In October 1945 after seeing firsthand the great need for social reconstruction in post-war Japan, General Douglas MacArthur as the commander of the U.S. occupation of Japan made an impassioned appeal for “10,000 American missionaries” to come to Japan with the Joint Chiefs of Staff agreement to provide support for the missionaries. However, it seems clear that the American church struggled to see Japanese no longer as an enemy but as a crushed people who were in desperate need of the Gospel. Eight years after MacArthur’s plea, only about 1,500 missionaries had answered the call.

    Sadly, although there is now no longer any apparent animosity, even today there are still few workers here. The book Operation Japan: Edition 2000 tallied only 2,362 Christian workers nation-wide to minister to over 126 million people. That means, on average, every Christian worker is responsible to minister to 53,375 people (That’s about the population of Monroe, LA). Compare this to America, where every full time Christian worker ministers to only about 235 people on average⁽¹⁾. Also because of the high cost of living, there are a number of Christian workers who are not here as a fully supported workers but tent-making missionaries (like myself) with sometimes rather demanding jobs. Needless to say, workers for the harvest are still greatly needed.

    Just as the farmers harvest their precious rice crop, the workers that are here in Japan have been in the field harvesting for God\’s Kingdom. For example, some are providing for the Japanese people’s felt need for bilingual education (like at KIU Academy). Other avenues for comradeship and conversation are through the English clubs and a weekly coffeehouse. In doing so, we are also providing those who attend with the good news of Jesus Christ.

    On a personal note: through prayer and God’s goodness, we are beginning to see a group of young men join on a somewhat regular basis. Many come because they feel a sense of belonging and friendship here and are beginning to sense an yet unspoken need in they lives. Even through my lack of Japanese and their lack of English, we are able to communicate on a very basic level (although I long to talk to them without such barriers). I praise God for these opportunities.

    What can you do to help?

    First, please pray …

    • Ask the Lord of the harvest to send out workers into His harvest field in Japan.
    • Pray that God will raise up teams of intercessors with a God-granted burden to labor in prayer these precious people.
    • Ask the Lord who owns cattle on thousand hills to provide for the workers in Japan so that they can focus more on Kingdom work.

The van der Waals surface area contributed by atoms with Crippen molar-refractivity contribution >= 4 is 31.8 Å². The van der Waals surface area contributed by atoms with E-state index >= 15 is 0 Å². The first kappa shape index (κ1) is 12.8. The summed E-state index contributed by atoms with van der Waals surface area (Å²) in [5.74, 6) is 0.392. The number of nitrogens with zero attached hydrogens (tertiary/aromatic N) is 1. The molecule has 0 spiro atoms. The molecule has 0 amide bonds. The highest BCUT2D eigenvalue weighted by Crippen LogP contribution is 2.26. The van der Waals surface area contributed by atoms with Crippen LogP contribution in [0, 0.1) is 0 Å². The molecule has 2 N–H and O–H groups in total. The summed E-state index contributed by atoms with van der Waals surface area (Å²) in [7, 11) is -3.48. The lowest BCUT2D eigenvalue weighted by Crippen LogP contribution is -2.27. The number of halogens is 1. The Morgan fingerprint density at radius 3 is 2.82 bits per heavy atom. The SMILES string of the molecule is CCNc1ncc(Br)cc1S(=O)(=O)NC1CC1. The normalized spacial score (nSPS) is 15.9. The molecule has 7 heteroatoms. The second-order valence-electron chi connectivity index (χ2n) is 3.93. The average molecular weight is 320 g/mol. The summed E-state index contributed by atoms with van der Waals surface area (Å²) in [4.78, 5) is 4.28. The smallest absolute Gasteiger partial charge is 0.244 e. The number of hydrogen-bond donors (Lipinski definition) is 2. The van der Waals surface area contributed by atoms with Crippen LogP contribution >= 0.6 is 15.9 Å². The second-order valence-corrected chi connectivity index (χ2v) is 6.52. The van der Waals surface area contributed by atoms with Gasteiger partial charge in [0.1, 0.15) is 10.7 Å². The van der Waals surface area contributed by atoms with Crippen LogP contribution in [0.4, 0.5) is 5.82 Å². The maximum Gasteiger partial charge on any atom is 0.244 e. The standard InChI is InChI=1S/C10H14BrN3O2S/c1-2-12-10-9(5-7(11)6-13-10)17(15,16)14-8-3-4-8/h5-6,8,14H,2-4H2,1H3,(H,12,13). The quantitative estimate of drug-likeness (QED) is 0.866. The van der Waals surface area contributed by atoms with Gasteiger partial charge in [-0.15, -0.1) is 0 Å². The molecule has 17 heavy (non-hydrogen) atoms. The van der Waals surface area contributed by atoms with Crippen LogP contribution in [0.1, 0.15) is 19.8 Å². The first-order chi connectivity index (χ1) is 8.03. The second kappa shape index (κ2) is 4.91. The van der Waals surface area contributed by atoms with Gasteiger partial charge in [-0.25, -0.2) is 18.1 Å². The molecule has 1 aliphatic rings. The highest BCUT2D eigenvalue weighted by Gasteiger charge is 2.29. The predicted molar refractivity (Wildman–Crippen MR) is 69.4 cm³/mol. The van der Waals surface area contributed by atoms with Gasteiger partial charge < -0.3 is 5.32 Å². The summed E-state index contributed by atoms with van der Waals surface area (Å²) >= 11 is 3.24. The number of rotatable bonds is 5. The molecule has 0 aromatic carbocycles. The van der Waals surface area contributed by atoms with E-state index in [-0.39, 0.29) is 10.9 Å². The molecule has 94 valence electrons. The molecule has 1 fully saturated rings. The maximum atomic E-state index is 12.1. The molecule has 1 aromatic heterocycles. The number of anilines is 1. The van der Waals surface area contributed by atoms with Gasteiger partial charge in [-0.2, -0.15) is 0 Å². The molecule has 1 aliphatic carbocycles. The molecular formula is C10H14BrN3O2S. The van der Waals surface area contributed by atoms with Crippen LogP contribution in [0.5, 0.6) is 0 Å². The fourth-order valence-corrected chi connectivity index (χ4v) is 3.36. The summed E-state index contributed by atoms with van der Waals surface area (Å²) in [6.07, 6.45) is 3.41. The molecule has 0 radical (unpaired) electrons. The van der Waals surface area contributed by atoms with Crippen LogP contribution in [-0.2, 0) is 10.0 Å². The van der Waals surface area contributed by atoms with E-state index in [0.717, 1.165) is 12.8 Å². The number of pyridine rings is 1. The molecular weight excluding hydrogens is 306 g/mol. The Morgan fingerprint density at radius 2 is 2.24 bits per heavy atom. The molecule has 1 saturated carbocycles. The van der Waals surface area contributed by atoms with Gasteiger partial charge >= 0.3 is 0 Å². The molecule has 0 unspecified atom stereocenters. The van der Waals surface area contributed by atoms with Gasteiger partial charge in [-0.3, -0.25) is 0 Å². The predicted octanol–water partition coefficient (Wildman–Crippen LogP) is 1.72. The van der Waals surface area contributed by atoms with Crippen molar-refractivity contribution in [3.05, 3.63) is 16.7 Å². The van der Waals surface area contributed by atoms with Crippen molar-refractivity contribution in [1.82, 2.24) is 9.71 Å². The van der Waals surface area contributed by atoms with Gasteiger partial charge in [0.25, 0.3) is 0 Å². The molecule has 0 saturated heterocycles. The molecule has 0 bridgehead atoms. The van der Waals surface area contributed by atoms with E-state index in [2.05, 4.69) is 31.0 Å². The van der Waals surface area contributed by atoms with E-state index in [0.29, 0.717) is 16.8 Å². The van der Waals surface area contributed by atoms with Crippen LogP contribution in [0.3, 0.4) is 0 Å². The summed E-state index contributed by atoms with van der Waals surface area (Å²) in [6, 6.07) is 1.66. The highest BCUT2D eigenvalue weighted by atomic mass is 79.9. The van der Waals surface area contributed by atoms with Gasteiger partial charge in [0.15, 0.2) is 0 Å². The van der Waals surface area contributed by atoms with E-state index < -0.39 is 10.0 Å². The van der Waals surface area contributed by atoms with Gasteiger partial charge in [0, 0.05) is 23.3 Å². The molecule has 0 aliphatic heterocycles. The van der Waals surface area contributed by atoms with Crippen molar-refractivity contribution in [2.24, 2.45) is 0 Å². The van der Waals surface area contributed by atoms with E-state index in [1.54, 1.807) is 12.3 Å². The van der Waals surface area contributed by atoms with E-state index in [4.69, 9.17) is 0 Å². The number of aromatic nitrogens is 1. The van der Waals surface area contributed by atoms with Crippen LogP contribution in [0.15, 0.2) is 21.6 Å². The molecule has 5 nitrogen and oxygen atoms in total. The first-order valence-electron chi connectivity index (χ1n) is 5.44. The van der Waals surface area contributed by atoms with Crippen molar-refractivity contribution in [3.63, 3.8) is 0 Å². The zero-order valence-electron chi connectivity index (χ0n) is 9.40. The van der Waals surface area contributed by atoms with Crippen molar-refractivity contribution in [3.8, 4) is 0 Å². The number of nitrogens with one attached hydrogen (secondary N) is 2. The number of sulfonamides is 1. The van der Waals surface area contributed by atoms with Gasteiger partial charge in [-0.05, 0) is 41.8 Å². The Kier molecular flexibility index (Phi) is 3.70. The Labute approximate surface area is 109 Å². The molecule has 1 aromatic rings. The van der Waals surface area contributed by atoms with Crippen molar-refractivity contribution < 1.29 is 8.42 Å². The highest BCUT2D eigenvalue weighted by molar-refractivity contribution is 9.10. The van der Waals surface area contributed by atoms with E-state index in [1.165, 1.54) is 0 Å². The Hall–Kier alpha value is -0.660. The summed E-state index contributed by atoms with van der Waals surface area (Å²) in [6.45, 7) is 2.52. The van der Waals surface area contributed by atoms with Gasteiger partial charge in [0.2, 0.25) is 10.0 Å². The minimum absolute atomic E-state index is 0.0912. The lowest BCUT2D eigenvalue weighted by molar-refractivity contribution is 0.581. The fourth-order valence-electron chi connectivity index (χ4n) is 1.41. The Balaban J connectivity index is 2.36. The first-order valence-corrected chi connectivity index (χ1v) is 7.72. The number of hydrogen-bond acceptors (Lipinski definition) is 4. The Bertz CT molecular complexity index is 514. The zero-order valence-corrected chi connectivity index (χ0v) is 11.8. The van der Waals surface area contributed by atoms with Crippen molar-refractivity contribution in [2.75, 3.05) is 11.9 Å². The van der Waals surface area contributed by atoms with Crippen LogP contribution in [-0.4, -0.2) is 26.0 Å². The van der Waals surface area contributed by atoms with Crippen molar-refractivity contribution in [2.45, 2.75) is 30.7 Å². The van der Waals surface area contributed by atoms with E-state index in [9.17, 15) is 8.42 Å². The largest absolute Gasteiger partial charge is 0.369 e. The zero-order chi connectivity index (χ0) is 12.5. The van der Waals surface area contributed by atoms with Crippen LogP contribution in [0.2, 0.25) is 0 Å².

• Pray that Christians here will have open doors to share the Gospel with the Japanese and that the Gospel will effectively go forth and reach the Japanese in all manners; (personal evangelism, Christian literature, Christian broadcasting, etc)
    • Pray that God would prepare the hearts of the Japanese with good soil so that they will be receptive to the Gospel and that the Japanese people could get a clear vision of our Creator God and their need for a Savior.
    • Pray that Japanese believers (many young in Christ) will be greatly built up in their faith and to withstand the strong attack of the Enemy and the pagan culture around them and will have opportunities to share the love of Jesus with their families and friends.
    • Pray in Jesus Name against the spiritual principalities and powers that are keeping the Japanese bound.
    • Ask the Lord to raise up strong local churches among the Japanese and that there would be unity in the church but without a loss of biblical integrity.
    • Please pray for the beginnings of a young men\’s outreach here in Kyoto and for the men who are now coming to know about Jesus.
    • And for me personally, please pray that God will continue to use and guide me in His Ways and greatly increase my ability in Japanese.

    Ask the Lord how else you can personally help…

    • Are you being called to join the workers here in the harvest fields of Japan?
    • Are you to help in a short-term mission?
    • Is God burdening you to pray and intercede for these precious people on a regular basis?

    Thank you always for your prayers and encouragement.

    With much love in Christ,
    Trey Rowzie
    Kyoto, Japan


    1. Information taken from International Bulletin Of Missionary Research, January 2000 (Volume 24) “Annual Statistical Table on Global Mission: 2000”, David B. Barrett and Todd M. Johnson, p. 25

    (Revised: 2020/08/20)